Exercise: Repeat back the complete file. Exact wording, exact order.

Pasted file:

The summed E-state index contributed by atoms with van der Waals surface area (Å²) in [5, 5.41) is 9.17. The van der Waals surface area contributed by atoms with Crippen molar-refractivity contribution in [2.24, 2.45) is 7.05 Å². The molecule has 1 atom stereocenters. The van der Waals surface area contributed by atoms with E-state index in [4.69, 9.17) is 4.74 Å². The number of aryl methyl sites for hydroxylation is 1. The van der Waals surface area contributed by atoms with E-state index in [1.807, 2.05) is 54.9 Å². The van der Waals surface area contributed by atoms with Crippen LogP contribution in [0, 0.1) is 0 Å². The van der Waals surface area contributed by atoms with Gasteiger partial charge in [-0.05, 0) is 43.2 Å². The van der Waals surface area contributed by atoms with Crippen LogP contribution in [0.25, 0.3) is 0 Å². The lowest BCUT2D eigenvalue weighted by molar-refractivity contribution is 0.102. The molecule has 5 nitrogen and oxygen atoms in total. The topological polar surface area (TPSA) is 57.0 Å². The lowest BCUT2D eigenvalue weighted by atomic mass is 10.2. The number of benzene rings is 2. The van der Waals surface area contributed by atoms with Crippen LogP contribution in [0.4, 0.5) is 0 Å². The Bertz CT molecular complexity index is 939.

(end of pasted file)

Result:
The summed E-state index contributed by atoms with van der Waals surface area (Å²) in [5, 5.41) is 9.17. The van der Waals surface area contributed by atoms with Crippen molar-refractivity contribution in [2.24, 2.45) is 7.05 Å². The molecule has 1 atom stereocenters. The van der Waals surface area contributed by atoms with E-state index in [4.69, 9.17) is 4.74 Å². The number of aryl methyl sites for hydroxylation is 1. The van der Waals surface area contributed by atoms with E-state index in [1.807, 2.05) is 54.9 Å². The van der Waals surface area contributed by atoms with Crippen LogP contribution in [0, 0.1) is 0 Å². The van der Waals surface area contributed by atoms with Gasteiger partial charge in [-0.05, 0) is 43.2 Å². The van der Waals surface area contributed by atoms with Crippen LogP contribution in [0.25, 0.3) is 0 Å². The lowest BCUT2D eigenvalue weighted by molar-refractivity contribution is 0.102. The molecule has 5 nitrogen and oxygen atoms in total. The topological polar surface area (TPSA) is 57.0 Å². The lowest BCUT2D eigenvalue weighted by atomic mass is 10.2. The number of benzene rings is 2. The van der Waals surface area contributed by atoms with Crippen LogP contribution in [0.4, 0.5) is 0 Å². The Bertz CT molecular complexity index is 939.